the witness in themselves"-that the purity of its
doctrines, the holy cures, the joy and reveals, the consis
precepts, the sublimity of its spirit it breathes, the evils it peace it bestows, the glory it tency of all its parts, its being so worthy of God,. and so suitable to the state of man, all, all bear witness for it as a revelation not of earthly originthat it comes from God and is "truth and no lie." This, and much more than all this, the heathen in the first instance can neither appreciate nor believe; they may have the bare testimony of the missionary who addresses them on such subjects that christianity is supported by many infallible proofs," but they labour under a total incapacity of examining them. It is true that much of the character here given to christianity might be learned from an attentive and intelligent perusal of its sacred records; but this is supposing a degree of candour of mind and interest in the subject which it is too much to suppose the heathen to possess. They have a religion of their own, and they demand at the very outset some proof of the truth of the new system proposed to them before they will think it worth their while to give it any farther attention.
Missionaries, when they begin to address themselves to a heathen population on the subject of religion, are often called upon to give some visible sign or demonstration of the truth, as the only condition upon which they can expect to be listened to and believed. Could the missionary perform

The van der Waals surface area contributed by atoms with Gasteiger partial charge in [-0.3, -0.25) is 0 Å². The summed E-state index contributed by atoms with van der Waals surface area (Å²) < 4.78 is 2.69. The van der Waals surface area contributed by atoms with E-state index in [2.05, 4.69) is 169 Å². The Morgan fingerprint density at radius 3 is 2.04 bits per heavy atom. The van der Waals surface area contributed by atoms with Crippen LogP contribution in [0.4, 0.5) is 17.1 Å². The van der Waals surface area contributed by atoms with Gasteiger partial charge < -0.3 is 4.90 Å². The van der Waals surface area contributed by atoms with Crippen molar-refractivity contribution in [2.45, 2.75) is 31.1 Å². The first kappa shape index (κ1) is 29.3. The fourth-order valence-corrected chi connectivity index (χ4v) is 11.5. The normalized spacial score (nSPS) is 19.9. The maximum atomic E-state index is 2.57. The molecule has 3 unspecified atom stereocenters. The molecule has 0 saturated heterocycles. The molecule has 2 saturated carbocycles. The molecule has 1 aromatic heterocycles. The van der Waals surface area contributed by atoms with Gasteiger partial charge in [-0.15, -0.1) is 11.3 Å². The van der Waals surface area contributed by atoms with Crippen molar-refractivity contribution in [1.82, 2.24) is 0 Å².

miracles in confirmation of his doctrine, as the apostles and other christians of the primitive age had the power of doing, the matter would be instantly set at rest: no better attestation could be given, and no more could reasonably be demanded. Though there might still remain in the breasts of the heathen all the resistance of the carnal mind to the pure, humbling and spiritual doctrines of the Bible, there would be little room for cavil against the truth of the "strange things brought to their ears."
But as no christian missionaries, at least none deserving of the name, now pretend to the possession of miraculous gifts, and must meet opposers and objectors on other ground, it becomes a serious question how they may best accomplish the task of setting before the heathen the gospel, accompanied with such proofs or arguments in its favour as may be convincing alike to the rude and savage, and to the refined and civilized worshipper of idols.
After what I have said at the beginning of this letter you will not suppose that I pretend to dictate to missionaries how they ought to proceed in this case. I conceive that missionaries ought to be men capable of wielding the weapons of their own warfare; for it would be an ungracious supposition indeed, to suppose men sent out in the character of evangelists to instruct heathen nations so ill qualified for encountering the arguments of an acute heathen intellect, or the captious objections of a